The chronicle of a fall and spring in Berlin during the peak influx of refugees into Europe in 2015-16, Joshua Weiner's Berlin Notebook opens a new view on German society's attempt to cope with an impossible situation: millions of people displaced by the Syrian civil war, fleeing violence, and seeking safety and the possibilities of a new life in the west. As some Germans, feeling the burden of the nation's dark past, try to aid and shelter desperate asylum seekers, others are skeptical of the government's ability to contain the growing numbers; they feel the danger of hostile strangers, and the threat to the nation's culture and identity. Unlike other contemporary reports on the situation in Europe, Weiner's sui generis writing includes interviews not only with refugees from the east, but also everyday Berliners, natives and ex-pats musicians, poets, shopkeepers, students, activists, rabbis, museum guides, artists, intellectuals, and those, too, who have joined the rising far-right Alternative for Germany party, and the Pegida movement against immigration. Intermixed with interviews, reportage, and meditations on life in Europe's fastest growing capital city, Weiner thinks about the language and literature of the country, weaving together strands of its ancient and more recent history with meditations on Goethe, Brecht, Arendt, Heidegger, Joseph Roth and others that inflect our thinking about refugees, nationhood, and our ethical connection to strangers.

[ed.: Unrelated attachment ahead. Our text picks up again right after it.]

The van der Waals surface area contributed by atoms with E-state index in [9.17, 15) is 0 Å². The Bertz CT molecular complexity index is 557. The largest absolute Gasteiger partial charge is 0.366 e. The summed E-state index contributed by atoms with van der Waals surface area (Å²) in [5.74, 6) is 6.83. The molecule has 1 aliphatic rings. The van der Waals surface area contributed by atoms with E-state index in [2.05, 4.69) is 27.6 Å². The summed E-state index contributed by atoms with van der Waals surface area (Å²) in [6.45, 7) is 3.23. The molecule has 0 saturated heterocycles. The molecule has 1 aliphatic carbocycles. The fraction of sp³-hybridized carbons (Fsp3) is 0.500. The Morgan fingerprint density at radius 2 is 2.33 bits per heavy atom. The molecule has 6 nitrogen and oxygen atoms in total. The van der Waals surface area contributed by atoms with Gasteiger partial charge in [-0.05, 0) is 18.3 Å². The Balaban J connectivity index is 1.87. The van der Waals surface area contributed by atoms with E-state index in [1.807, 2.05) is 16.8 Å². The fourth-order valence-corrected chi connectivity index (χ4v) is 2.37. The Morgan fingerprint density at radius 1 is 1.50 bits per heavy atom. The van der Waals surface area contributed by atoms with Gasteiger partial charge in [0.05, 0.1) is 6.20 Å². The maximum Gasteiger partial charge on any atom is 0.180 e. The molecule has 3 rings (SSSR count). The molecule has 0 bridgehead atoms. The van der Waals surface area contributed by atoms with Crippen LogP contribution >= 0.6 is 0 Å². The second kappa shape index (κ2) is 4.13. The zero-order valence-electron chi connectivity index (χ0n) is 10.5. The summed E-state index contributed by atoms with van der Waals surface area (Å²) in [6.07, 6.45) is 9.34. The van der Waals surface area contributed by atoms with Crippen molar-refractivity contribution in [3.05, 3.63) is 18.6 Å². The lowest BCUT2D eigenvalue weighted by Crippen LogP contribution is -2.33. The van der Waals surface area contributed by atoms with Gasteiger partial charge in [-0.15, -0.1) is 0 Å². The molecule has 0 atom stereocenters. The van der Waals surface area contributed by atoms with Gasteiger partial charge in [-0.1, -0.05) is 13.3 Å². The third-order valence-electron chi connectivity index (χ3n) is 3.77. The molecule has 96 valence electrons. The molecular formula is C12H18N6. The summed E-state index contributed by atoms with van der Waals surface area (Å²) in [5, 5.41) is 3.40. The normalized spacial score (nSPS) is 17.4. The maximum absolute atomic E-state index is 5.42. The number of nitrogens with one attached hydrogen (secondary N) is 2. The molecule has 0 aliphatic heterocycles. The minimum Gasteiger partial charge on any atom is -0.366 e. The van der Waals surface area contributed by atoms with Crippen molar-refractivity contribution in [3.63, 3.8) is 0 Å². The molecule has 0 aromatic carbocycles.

|Publisher:||Los Angeles Review of Books|
|Sold by:||Barnes & Noble|
|File size:||454 KB|
About the Author
Joshua Weiner is the author of several books of poetry: The World's Room, (2001), From the Book of Giants (2006), and The Figure of a Man Being Swallowed by a Fish (2013). He is also the editor of At the Barriers: On the Poetry of Thom Gunn (all from Chicago). He has been on the editorial staff of Tikkun magazine, where he serves as poetry editor, since the late 1980s. The recipient of the Witter Bynner Fellowship at the Library of Congress, a Whiting Writers’ Award, and the Rome Prize from the American Academy of Arts and Letters, he held the 2013 Amy Lowell Poetry Traveling Scholarship, and he was Guggenheim Memorial Foundation Fellow in 2015. His poems and essays have appeared in Best American Poetry, The New York Review of Books, The Nation, The American Scholar, Harvard Review, Poetry, AGNI, The New Republic, Brick, and elsewhere. He is professor of English at the University of Maryland, and lives with his family in Washington DC.